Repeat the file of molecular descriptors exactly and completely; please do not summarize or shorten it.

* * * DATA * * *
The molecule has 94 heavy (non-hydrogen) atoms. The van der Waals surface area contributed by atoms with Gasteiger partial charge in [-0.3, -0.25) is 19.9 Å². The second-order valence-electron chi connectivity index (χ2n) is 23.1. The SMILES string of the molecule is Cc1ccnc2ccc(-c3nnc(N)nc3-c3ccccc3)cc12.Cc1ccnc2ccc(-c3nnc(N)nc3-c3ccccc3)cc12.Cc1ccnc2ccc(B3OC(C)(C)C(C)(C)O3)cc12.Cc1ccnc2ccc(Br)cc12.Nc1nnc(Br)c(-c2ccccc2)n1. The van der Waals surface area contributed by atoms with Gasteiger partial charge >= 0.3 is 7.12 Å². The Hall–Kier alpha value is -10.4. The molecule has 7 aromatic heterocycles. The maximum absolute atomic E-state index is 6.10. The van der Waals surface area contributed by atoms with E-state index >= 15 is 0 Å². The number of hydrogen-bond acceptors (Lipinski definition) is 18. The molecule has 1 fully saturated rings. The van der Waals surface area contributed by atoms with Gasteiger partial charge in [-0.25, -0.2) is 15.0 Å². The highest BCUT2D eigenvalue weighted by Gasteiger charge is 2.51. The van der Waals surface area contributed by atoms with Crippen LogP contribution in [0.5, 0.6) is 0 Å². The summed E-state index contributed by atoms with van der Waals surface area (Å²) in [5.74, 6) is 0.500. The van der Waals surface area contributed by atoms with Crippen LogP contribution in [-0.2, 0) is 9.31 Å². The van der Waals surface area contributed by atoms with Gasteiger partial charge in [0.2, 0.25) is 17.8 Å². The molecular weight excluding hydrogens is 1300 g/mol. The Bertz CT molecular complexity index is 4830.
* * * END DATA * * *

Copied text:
The molecule has 94 heavy (non-hydrogen) atoms. The van der Waals surface area contributed by atoms with Gasteiger partial charge in [-0.3, -0.25) is 19.9 Å². The second-order valence-electron chi connectivity index (χ2n) is 23.1. The SMILES string of the molecule is Cc1ccnc2ccc(-c3nnc(N)nc3-c3ccccc3)cc12.Cc1ccnc2ccc(-c3nnc(N)nc3-c3ccccc3)cc12.Cc1ccnc2ccc(B3OC(C)(C)C(C)(C)O3)cc12.Cc1ccnc2ccc(Br)cc12.Nc1nnc(Br)c(-c2ccccc2)n1. The van der Waals surface area contributed by atoms with Gasteiger partial charge >= 0.3 is 7.12 Å². The Hall–Kier alpha value is -10.4. The molecule has 7 aromatic heterocycles. The maximum absolute atomic E-state index is 6.10. The van der Waals surface area contributed by atoms with E-state index >= 15 is 0 Å². The number of hydrogen-bond acceptors (Lipinski definition) is 18. The molecule has 1 fully saturated rings. The van der Waals surface area contributed by atoms with Gasteiger partial charge in [-0.25, -0.2) is 15.0 Å². The highest BCUT2D eigenvalue weighted by Gasteiger charge is 2.51. The van der Waals surface area contributed by atoms with Crippen LogP contribution in [0.5, 0.6) is 0 Å². The summed E-state index contributed by atoms with van der Waals surface area (Å²) in [5.74, 6) is 0.500. The van der Waals surface area contributed by atoms with Crippen LogP contribution in [-0.2, 0) is 9.31 Å². The van der Waals surface area contributed by atoms with Gasteiger partial charge in [0.2, 0.25) is 17.8 Å². The molecular weight excluding hydrogens is 1300 g/mol. The Bertz CT molecular complexity index is 4830.